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End-to-end mechanisms to improve latency in communication networks

Baptiste Jonglez 1, 2, 3
2 POLARIS - Performance analysis and optimization of LARge Infrastructures and Systems
Inria Grenoble - Rhône-Alpes, LIG - Laboratoire d'Informatique de Grenoble
3 Drakkar
LIG - Laboratoire d'Informatique de Grenoble
Abstract : The network technologies that underpin the Internet have evolved significantly over the last decades, but one aspect of network performance has remained relatively unchanged: latency. In 25 years, the typical capacity or "bandwidth" of transmission technologies has increased by 5 orders of magnitude, while latency has barely improved by an order of magnitude. Indeed, there are hard limits on latency, such as the propagation delay which remains ultimately bounded by the speed of light.This diverging evolution between capacity and latency is having a profound impact on protocol design and performance, especially in the area of transport protocols. It indirectly caused the Bufferbloat problem, whereby router buffers are persistently full, increasing latency even more. In addition, the requirements of end-users have changed, and they expect applications to be much more reactive. As a result, new techniques are needed to reduce the latency experienced by end-hosts.This thesis aims at reducing the experienced latency by using end-to-end mechanisms, as opposed to "infrastructure" mechanisms. Two end-to-end mechanisms are proposed. The first is to multiplex several messages or data flows into a single persistent connection. This allows better measurements of network conditions (latency, packet loss); this, in turn, enables better adaptation such as faster retransmission. I applied this technique to DNS messages, where I show that it significantly improves end-to-end latency in case of packet loss. However, depending on the transport protocol used, messages can suffer from Head-of-Line blocking: this problem can be solved by using QUIC or SCTP instead of TCP.The second proposed mechanism is to exploit multiple network paths (such as Wi-Fi, wired Ethernet, 4G). The idea is to use low-latency paths for latency-sensitive network traffic, while bulk traffic can still exploit the aggregated capacity of all paths. This idea was partially realized by Multipath TCP, but it lacks support for multiplexing. Adding multiplexing allows data flows to cooperate and ensures that the scheduler has better visibility on the needs of individual data flows. This effectively amounts to a scheduling problem that was identified only very recently in the literature as "stream-aware multipath scheduling". My first contribution is to model this scheduling problem. As a second contribution, I proposed a new stream-aware multipath scheduler, SRPT-ECF, that improves the performance of small flows without impacting larger flows. This scheduler could be implemented as part of a MPQUIC (Multipath QUIC) implementation. More generally, these results open new opportunities for cooperation between flows, with applications such as improving WAN aggregation.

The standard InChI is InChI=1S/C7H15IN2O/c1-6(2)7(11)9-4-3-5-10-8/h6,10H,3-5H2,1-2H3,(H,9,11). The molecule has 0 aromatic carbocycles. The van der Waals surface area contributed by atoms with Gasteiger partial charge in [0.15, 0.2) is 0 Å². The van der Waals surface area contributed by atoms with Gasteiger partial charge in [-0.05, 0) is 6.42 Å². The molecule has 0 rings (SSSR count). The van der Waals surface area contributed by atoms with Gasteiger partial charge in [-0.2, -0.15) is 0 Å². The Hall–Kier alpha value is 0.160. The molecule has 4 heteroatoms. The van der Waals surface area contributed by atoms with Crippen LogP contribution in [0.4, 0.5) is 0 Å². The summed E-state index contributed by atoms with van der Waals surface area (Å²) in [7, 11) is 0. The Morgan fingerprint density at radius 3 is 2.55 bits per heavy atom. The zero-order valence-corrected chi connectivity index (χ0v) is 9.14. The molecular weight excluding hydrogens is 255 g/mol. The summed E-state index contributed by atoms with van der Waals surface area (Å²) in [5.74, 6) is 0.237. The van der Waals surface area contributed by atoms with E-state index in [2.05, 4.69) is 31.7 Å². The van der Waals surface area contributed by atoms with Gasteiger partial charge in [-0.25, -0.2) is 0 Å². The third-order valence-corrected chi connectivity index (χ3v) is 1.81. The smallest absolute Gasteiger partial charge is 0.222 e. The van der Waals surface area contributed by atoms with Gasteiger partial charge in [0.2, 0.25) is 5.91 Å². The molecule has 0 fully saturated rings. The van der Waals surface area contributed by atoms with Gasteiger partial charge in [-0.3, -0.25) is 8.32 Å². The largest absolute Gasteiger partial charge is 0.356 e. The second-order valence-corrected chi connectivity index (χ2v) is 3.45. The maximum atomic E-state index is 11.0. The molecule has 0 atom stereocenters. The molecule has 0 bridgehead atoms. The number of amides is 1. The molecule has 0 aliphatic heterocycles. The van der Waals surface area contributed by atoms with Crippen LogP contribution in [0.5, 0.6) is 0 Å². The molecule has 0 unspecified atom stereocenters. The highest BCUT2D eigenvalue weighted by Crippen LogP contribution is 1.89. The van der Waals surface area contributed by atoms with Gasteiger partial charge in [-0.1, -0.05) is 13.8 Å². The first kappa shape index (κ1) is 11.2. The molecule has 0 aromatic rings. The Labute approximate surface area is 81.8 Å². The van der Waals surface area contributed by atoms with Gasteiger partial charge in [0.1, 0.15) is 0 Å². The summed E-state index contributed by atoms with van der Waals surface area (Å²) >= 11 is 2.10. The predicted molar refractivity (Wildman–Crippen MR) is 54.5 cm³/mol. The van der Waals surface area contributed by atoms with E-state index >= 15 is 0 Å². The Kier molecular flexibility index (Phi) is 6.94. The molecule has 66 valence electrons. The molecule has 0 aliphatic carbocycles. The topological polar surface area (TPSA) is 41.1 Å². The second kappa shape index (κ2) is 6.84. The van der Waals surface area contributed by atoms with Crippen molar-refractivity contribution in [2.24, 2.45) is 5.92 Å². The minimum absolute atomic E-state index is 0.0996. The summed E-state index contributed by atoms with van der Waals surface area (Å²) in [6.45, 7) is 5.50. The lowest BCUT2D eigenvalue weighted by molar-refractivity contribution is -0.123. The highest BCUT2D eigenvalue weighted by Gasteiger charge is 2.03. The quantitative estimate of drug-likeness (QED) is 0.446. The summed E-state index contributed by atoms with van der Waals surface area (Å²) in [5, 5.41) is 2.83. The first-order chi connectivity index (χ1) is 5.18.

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Submitted on : Monday, January 25, 2021 - 3:47:23 PM
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Baptiste Jonglez. End-to-end mechanisms to improve latency in communication networks. Networking and Internet Architecture [cs.NI]. Université Grenoble Alpes [2020-..], 2020. English. ⟨NNT : 2020GRALM048⟩. ⟨tel-03120529⟩

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